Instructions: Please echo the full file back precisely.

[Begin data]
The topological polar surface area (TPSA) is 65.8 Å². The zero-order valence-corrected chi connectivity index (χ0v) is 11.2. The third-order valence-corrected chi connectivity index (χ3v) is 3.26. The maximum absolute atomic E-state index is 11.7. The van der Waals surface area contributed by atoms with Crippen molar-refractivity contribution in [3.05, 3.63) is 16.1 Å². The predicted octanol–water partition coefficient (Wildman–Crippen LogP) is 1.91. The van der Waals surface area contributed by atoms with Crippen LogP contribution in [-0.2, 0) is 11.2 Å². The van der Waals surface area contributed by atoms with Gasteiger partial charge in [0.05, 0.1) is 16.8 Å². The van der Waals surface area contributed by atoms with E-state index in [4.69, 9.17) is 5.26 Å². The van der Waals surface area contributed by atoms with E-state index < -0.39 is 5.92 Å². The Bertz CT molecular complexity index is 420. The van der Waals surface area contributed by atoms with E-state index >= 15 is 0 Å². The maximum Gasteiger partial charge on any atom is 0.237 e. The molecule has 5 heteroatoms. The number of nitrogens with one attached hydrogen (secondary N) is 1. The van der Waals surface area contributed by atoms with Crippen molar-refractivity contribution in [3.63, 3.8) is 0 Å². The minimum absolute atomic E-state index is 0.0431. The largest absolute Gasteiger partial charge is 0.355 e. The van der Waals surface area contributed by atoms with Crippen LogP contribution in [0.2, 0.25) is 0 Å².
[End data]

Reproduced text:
The topological polar surface area (TPSA) is 65.8 Å². The zero-order valence-corrected chi connectivity index (χ0v) is 11.2. The third-order valence-corrected chi connectivity index (χ3v) is 3.26. The maximum absolute atomic E-state index is 11.7. The van der Waals surface area contributed by atoms with Crippen molar-refractivity contribution in [3.05, 3.63) is 16.1 Å². The predicted octanol–water partition coefficient (Wildman–Crippen LogP) is 1.91. The van der Waals surface area contributed by atoms with Crippen LogP contribution in [-0.2, 0) is 11.2 Å². The van der Waals surface area contributed by atoms with Gasteiger partial charge in [0.05, 0.1) is 16.8 Å². The van der Waals surface area contributed by atoms with E-state index in [4.69, 9.17) is 5.26 Å². The van der Waals surface area contributed by atoms with E-state index < -0.39 is 5.92 Å². The Bertz CT molecular complexity index is 420. The van der Waals surface area contributed by atoms with E-state index >= 15 is 0 Å². The maximum Gasteiger partial charge on any atom is 0.237 e. The molecule has 5 heteroatoms. The number of nitrogens with one attached hydrogen (secondary N) is 1. The van der Waals surface area contributed by atoms with Crippen molar-refractivity contribution in [3.63, 3.8) is 0 Å². The minimum absolute atomic E-state index is 0.0431. The largest absolute Gasteiger partial charge is 0.355 e. The van der Waals surface area contributed by atoms with Crippen LogP contribution in [0.2, 0.25) is 0 Å².